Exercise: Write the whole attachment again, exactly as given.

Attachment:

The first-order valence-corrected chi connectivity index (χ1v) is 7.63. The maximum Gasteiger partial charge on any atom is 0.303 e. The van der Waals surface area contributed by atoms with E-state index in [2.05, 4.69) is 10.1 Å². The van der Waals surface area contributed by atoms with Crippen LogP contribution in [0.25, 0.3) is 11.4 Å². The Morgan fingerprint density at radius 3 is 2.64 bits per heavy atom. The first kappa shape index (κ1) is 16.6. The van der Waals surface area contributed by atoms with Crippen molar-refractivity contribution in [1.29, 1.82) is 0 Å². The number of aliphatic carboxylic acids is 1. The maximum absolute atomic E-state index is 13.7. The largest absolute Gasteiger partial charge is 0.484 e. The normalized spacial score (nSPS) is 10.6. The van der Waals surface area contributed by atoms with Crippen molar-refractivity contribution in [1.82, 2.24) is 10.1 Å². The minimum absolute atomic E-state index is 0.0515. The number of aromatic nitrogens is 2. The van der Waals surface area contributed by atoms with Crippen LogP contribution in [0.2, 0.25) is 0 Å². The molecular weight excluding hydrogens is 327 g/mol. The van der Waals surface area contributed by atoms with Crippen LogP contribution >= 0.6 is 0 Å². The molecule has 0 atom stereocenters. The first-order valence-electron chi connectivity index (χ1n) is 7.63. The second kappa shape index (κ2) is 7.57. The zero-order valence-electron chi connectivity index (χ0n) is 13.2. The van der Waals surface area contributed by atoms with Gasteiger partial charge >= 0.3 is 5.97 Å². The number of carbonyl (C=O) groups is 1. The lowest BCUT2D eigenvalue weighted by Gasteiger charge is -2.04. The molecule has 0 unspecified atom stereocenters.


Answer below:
The first-order valence-corrected chi connectivity index (χ1v) is 7.63. The maximum Gasteiger partial charge on any atom is 0.303 e. The van der Waals surface area contributed by atoms with E-state index in [2.05, 4.69) is 10.1 Å². The van der Waals surface area contributed by atoms with Crippen LogP contribution in [0.25, 0.3) is 11.4 Å². The Morgan fingerprint density at radius 3 is 2.64 bits per heavy atom. The first kappa shape index (κ1) is 16.6. The van der Waals surface area contributed by atoms with Crippen molar-refractivity contribution in [1.29, 1.82) is 0 Å². The number of aliphatic carboxylic acids is 1. The maximum absolute atomic E-state index is 13.7. The largest absolute Gasteiger partial charge is 0.484 e. The normalized spacial score (nSPS) is 10.6. The van der Waals surface area contributed by atoms with Crippen molar-refractivity contribution in [1.82, 2.24) is 10.1 Å². The minimum absolute atomic E-state index is 0.0515. The number of aromatic nitrogens is 2. The van der Waals surface area contributed by atoms with Crippen LogP contribution in [0.2, 0.25) is 0 Å². The molecular weight excluding hydrogens is 327 g/mol. The van der Waals surface area contributed by atoms with Crippen LogP contribution >= 0.6 is 0 Å². The molecule has 0 atom stereocenters. The first-order valence-electron chi connectivity index (χ1n) is 7.63. The second kappa shape index (κ2) is 7.57. The zero-order valence-electron chi connectivity index (χ0n) is 13.2. The van der Waals surface area contributed by atoms with Gasteiger partial charge >= 0.3 is 5.97 Å². The number of carbonyl (C=O) groups is 1. The lowest BCUT2D eigenvalue weighted by Gasteiger charge is -2.04. The molecule has 0 unspecified atom stereocenters.